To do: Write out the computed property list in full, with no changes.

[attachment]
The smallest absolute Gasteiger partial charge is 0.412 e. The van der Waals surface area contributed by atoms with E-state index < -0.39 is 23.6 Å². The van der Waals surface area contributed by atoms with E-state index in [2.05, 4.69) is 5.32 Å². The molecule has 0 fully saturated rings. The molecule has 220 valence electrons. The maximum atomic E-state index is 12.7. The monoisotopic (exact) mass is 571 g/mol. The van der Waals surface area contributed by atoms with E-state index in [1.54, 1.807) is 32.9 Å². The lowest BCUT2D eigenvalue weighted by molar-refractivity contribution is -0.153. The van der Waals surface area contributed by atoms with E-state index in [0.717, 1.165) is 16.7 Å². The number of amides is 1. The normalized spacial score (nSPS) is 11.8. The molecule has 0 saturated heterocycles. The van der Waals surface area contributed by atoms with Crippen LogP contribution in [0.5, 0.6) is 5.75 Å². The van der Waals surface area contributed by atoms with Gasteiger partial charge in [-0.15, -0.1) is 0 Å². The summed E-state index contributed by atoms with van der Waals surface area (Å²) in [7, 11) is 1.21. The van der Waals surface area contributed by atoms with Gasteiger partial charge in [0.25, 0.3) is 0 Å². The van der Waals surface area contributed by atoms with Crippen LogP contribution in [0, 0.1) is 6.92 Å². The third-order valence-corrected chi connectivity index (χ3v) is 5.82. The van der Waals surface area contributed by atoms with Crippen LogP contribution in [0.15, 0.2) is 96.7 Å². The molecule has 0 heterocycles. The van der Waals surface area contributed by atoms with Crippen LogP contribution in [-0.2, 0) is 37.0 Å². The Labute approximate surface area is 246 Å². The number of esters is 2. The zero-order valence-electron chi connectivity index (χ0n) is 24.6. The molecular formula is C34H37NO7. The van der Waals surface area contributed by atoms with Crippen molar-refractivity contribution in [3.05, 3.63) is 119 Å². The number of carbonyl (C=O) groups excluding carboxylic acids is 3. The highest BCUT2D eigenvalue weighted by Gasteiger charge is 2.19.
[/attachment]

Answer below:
The smallest absolute Gasteiger partial charge is 0.412 e. The van der Waals surface area contributed by atoms with E-state index < -0.39 is 23.6 Å². The van der Waals surface area contributed by atoms with E-state index in [2.05, 4.69) is 5.32 Å². The molecule has 0 fully saturated rings. The molecule has 220 valence electrons. The maximum atomic E-state index is 12.7. The monoisotopic (exact) mass is 571 g/mol. The van der Waals surface area contributed by atoms with E-state index in [1.54, 1.807) is 32.9 Å². The lowest BCUT2D eigenvalue weighted by molar-refractivity contribution is -0.153. The van der Waals surface area contributed by atoms with E-state index in [0.717, 1.165) is 16.7 Å². The number of amides is 1. The normalized spacial score (nSPS) is 11.8. The molecule has 0 saturated heterocycles. The van der Waals surface area contributed by atoms with Crippen LogP contribution in [0.5, 0.6) is 5.75 Å². The van der Waals surface area contributed by atoms with Gasteiger partial charge in [-0.15, -0.1) is 0 Å². The summed E-state index contributed by atoms with van der Waals surface area (Å²) in [7, 11) is 1.21. The van der Waals surface area contributed by atoms with Gasteiger partial charge in [0.25, 0.3) is 0 Å². The van der Waals surface area contributed by atoms with Crippen LogP contribution in [0, 0.1) is 6.92 Å². The third-order valence-corrected chi connectivity index (χ3v) is 5.82. The van der Waals surface area contributed by atoms with Crippen LogP contribution in [0.15, 0.2) is 96.7 Å². The molecule has 0 heterocycles. The van der Waals surface area contributed by atoms with Crippen LogP contribution in [-0.2, 0) is 37.0 Å². The Labute approximate surface area is 246 Å². The number of esters is 2. The zero-order valence-electron chi connectivity index (χ0n) is 24.6. The molecular formula is C34H37NO7. The van der Waals surface area contributed by atoms with Crippen molar-refractivity contribution in [3.05, 3.63) is 119 Å². The number of carbonyl (C=O) groups excluding carboxylic acids is 3. The highest BCUT2D eigenvalue weighted by Gasteiger charge is 2.19.